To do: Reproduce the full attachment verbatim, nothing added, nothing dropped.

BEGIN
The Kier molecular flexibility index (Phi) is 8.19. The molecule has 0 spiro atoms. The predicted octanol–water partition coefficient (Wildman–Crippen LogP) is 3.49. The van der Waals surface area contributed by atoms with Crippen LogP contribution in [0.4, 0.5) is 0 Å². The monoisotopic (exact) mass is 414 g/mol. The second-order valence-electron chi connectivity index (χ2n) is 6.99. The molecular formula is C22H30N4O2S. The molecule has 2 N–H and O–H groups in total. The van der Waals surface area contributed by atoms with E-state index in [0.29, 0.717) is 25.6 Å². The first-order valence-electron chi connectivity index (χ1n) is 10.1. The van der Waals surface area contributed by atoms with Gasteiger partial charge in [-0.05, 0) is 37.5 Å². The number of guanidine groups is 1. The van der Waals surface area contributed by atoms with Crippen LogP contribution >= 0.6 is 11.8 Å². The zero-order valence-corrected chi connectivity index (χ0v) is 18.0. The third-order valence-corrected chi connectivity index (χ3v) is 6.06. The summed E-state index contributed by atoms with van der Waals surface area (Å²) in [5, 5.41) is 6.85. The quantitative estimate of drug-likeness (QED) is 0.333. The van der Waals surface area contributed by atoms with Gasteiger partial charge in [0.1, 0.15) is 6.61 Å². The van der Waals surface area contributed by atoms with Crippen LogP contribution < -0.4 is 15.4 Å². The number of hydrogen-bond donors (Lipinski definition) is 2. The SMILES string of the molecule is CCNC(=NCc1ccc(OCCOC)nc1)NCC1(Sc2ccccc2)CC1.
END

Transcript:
The Kier molecular flexibility index (Phi) is 8.19. The molecule has 0 spiro atoms. The predicted octanol–water partition coefficient (Wildman–Crippen LogP) is 3.49. The van der Waals surface area contributed by atoms with Crippen LogP contribution in [0.4, 0.5) is 0 Å². The monoisotopic (exact) mass is 414 g/mol. The second-order valence-electron chi connectivity index (χ2n) is 6.99. The molecular formula is C22H30N4O2S. The molecule has 2 N–H and O–H groups in total. The van der Waals surface area contributed by atoms with E-state index in [0.29, 0.717) is 25.6 Å². The first-order valence-electron chi connectivity index (χ1n) is 10.1. The van der Waals surface area contributed by atoms with Gasteiger partial charge in [-0.05, 0) is 37.5 Å². The number of guanidine groups is 1. The van der Waals surface area contributed by atoms with Crippen LogP contribution >= 0.6 is 11.8 Å². The zero-order valence-corrected chi connectivity index (χ0v) is 18.0. The third-order valence-corrected chi connectivity index (χ3v) is 6.06. The summed E-state index contributed by atoms with van der Waals surface area (Å²) in [5, 5.41) is 6.85. The quantitative estimate of drug-likeness (QED) is 0.333. The van der Waals surface area contributed by atoms with Gasteiger partial charge in [0.1, 0.15) is 6.61 Å². The van der Waals surface area contributed by atoms with Crippen LogP contribution < -0.4 is 15.4 Å². The number of hydrogen-bond donors (Lipinski definition) is 2. The SMILES string of the molecule is CCNC(=NCc1ccc(OCCOC)nc1)NCC1(Sc2ccccc2)CC1.